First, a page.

Re "That much is speculation but what is not speculation is that these three horrible "tyrants" were popular with the lower classes but earned the enmity of the upper classes through taxation, judicial murders, confiscations, forced loans, etc."

That has not been the impression I've got from my reading. I have always thought that the Romans created and patronised the upper classes of the native population, as it helped them keep control of the commoners. I don't think Herod was very popular amongst the common people, even if he did give some of them a job.

Indeed, in most of the provinces that was a tried and true method. They would conquer, there would be a revolt which would be crushed, the surviving local leaders would be subverted by various means, including Roman citizenship, and the whole province would calm down. But Judaea was a different case. Periods of direct Roman rule were rare. Even when Pompey captured Jerusalem in 63 BC he left the Hasmonean ruler, Hyrcanus II, in charge as high priest although eventually Herod's father, Antipater, gained Roman favor as an able administrator.

While the Romans were busy killing each other in the Civil Wars the Parthians were enticed to invade the Levant by the Brutus/Cassius faction and they placed Antigonus on the Judaean throne. After Phillipi the winners set about putting things right and in 37 Herod, with Roman support, took Jerusalem, killed Antigonus and got himself named King by the Roman senate. He ruled until his death in 4 BC in an arrangement which both sides seemed to find satisfactory.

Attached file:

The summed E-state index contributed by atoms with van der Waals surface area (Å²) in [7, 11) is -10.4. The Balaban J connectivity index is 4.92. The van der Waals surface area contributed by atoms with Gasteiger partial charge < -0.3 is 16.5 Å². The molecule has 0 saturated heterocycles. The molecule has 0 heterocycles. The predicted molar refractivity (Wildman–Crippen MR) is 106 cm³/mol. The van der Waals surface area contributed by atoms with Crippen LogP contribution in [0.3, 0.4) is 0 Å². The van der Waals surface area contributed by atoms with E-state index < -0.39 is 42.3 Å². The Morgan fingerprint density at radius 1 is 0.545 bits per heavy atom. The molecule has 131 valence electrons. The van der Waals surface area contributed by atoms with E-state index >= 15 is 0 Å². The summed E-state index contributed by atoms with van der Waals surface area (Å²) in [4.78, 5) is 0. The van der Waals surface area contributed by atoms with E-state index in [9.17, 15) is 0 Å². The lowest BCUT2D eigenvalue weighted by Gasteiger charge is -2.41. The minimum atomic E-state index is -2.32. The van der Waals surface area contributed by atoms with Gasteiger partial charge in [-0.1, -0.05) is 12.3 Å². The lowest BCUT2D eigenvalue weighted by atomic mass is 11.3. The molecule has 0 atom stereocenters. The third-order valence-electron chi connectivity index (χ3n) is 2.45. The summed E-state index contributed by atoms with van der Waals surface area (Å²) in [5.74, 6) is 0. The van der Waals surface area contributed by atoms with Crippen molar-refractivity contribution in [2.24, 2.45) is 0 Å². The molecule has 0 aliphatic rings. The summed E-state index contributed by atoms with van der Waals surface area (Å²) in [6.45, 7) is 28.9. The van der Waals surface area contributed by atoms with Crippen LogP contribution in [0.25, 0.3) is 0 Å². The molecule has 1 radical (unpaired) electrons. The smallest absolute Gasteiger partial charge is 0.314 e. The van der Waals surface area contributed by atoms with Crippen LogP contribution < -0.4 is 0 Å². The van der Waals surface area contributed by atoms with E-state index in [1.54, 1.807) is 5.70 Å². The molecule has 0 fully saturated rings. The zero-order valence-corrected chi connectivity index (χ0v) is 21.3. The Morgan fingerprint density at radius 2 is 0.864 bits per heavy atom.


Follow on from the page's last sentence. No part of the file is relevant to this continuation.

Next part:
As noted, on his death a revolt broke out as the power structure tried to prevent his sons from taking over. Varus crushed the revolt and placed the sons on their own thrones.

In 6 AD, again according to Josephus, the Sanheddrin petitioned Augustus to removed Archelaus and become a prefecture under the aegis of the Legate of Syria. This was done. Antipas and Phillip retained their kingdoms. Direct Roman rule lasted until 41 when Herod Agrippa had Judaea added to his previously gained realms of his kinsmen, Antipas and Phillip. He died in 44.

Again, direct Roman rule resumed from 44. In 48, they began giving territories to Herod Agrippa II and gradually he had the whole thing that his father held. He remained king of the northern reaches throughout the Great Revolt and resumed his kingship after 70. He died childless c 100 AD and all of a sudden the Romans were out of Herods.

Why they deviated from their standard model when it came to Judaea is something I cannot tell you. It does not seem to have been particularly effective yet they persisted. Stubborn, I suppose.